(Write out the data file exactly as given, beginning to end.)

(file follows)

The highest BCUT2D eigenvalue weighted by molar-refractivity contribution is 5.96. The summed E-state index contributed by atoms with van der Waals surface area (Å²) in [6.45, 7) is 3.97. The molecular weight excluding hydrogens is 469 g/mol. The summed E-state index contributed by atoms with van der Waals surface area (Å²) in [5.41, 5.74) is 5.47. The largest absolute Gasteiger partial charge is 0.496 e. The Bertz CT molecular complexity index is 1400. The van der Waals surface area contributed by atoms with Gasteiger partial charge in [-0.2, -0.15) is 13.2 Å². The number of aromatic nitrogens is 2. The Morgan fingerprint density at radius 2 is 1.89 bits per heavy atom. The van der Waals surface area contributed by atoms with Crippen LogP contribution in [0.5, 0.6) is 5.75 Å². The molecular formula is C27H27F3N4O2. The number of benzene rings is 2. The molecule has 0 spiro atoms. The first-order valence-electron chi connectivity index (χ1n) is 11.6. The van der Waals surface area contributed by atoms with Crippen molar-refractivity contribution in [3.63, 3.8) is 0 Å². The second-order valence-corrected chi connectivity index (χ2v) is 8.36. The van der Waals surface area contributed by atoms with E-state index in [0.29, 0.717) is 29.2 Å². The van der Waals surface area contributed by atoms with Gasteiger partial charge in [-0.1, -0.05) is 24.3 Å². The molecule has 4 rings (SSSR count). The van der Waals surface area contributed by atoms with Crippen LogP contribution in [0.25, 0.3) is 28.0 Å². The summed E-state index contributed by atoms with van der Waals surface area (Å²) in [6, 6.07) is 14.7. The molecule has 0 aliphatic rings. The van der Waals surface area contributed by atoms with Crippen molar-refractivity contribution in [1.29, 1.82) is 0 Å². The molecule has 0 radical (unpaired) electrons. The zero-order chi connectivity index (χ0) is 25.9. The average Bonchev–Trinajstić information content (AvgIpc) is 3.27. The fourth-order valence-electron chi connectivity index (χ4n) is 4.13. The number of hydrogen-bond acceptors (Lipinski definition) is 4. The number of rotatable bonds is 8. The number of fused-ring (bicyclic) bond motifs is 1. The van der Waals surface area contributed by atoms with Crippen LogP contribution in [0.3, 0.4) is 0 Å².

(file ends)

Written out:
The highest BCUT2D eigenvalue weighted by molar-refractivity contribution is 5.96. The summed E-state index contributed by atoms with van der Waals surface area (Å²) in [6.45, 7) is 3.97. The molecular weight excluding hydrogens is 469 g/mol. The summed E-state index contributed by atoms with van der Waals surface area (Å²) in [5.41, 5.74) is 5.47. The largest absolute Gasteiger partial charge is 0.496 e. The Bertz CT molecular complexity index is 1400. The van der Waals surface area contributed by atoms with Gasteiger partial charge in [-0.2, -0.15) is 13.2 Å². The number of aromatic nitrogens is 2. The Morgan fingerprint density at radius 2 is 1.89 bits per heavy atom. The van der Waals surface area contributed by atoms with Crippen LogP contribution in [0.5, 0.6) is 5.75 Å². The molecular formula is C27H27F3N4O2. The number of benzene rings is 2. The molecule has 0 spiro atoms. The first-order valence-electron chi connectivity index (χ1n) is 11.6. The van der Waals surface area contributed by atoms with Crippen molar-refractivity contribution in [3.63, 3.8) is 0 Å². The second-order valence-corrected chi connectivity index (χ2v) is 8.36. The van der Waals surface area contributed by atoms with E-state index in [0.29, 0.717) is 29.2 Å². The van der Waals surface area contributed by atoms with Gasteiger partial charge in [-0.1, -0.05) is 24.3 Å². The molecule has 4 rings (SSSR count). The van der Waals surface area contributed by atoms with Crippen LogP contribution in [0.25, 0.3) is 28.0 Å². The summed E-state index contributed by atoms with van der Waals surface area (Å²) in [6, 6.07) is 14.7. The molecule has 0 aliphatic rings. The van der Waals surface area contributed by atoms with Crippen molar-refractivity contribution in [1.29, 1.82) is 0 Å². The molecule has 0 radical (unpaired) electrons. The zero-order chi connectivity index (χ0) is 25.9. The average Bonchev–Trinajstić information content (AvgIpc) is 3.27. The fourth-order valence-electron chi connectivity index (χ4n) is 4.13. The number of hydrogen-bond acceptors (Lipinski definition) is 4. The number of rotatable bonds is 8. The number of fused-ring (bicyclic) bond motifs is 1. The van der Waals surface area contributed by atoms with Crippen LogP contribution in [0.3, 0.4) is 0 Å².